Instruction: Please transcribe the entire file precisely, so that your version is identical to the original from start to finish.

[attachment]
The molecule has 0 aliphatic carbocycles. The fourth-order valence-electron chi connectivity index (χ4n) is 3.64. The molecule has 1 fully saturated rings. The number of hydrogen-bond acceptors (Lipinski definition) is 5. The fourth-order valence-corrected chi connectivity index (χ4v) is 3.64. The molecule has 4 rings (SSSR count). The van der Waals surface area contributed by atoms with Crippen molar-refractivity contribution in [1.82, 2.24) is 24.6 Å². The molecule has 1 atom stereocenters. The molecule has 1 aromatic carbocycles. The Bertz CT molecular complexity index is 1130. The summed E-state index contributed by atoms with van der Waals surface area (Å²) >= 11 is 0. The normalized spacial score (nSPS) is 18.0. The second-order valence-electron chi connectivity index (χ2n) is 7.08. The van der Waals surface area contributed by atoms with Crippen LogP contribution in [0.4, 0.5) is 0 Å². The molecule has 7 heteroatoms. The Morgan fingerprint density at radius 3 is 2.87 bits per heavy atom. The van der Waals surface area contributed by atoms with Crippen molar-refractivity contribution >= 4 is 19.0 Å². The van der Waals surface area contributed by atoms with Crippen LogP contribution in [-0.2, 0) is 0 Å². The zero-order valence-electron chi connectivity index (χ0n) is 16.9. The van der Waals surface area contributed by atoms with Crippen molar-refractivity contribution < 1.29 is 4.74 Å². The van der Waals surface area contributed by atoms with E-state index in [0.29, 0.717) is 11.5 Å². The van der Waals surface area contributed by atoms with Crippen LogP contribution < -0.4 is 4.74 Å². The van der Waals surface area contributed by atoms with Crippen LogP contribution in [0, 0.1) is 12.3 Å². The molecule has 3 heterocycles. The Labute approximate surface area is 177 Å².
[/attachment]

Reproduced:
The molecule has 0 aliphatic carbocycles. The fourth-order valence-electron chi connectivity index (χ4n) is 3.64. The molecule has 1 fully saturated rings. The number of hydrogen-bond acceptors (Lipinski definition) is 5. The fourth-order valence-corrected chi connectivity index (χ4v) is 3.64. The molecule has 4 rings (SSSR count). The van der Waals surface area contributed by atoms with Crippen molar-refractivity contribution in [1.82, 2.24) is 24.6 Å². The molecule has 1 atom stereocenters. The molecule has 1 aromatic carbocycles. The Bertz CT molecular complexity index is 1130. The summed E-state index contributed by atoms with van der Waals surface area (Å²) >= 11 is 0. The normalized spacial score (nSPS) is 18.0. The second-order valence-electron chi connectivity index (χ2n) is 7.08. The van der Waals surface area contributed by atoms with Crippen LogP contribution in [0.4, 0.5) is 0 Å². The molecule has 7 heteroatoms. The Morgan fingerprint density at radius 3 is 2.87 bits per heavy atom. The van der Waals surface area contributed by atoms with Crippen molar-refractivity contribution >= 4 is 19.0 Å². The van der Waals surface area contributed by atoms with Crippen LogP contribution in [-0.2, 0) is 0 Å². The zero-order valence-electron chi connectivity index (χ0n) is 16.9. The van der Waals surface area contributed by atoms with Crippen molar-refractivity contribution < 1.29 is 4.74 Å². The van der Waals surface area contributed by atoms with E-state index in [0.29, 0.717) is 11.5 Å². The van der Waals surface area contributed by atoms with Crippen LogP contribution < -0.4 is 4.74 Å². The van der Waals surface area contributed by atoms with Crippen LogP contribution in [0, 0.1) is 12.3 Å². The molecule has 3 heterocycles. The Labute approximate surface area is 177 Å².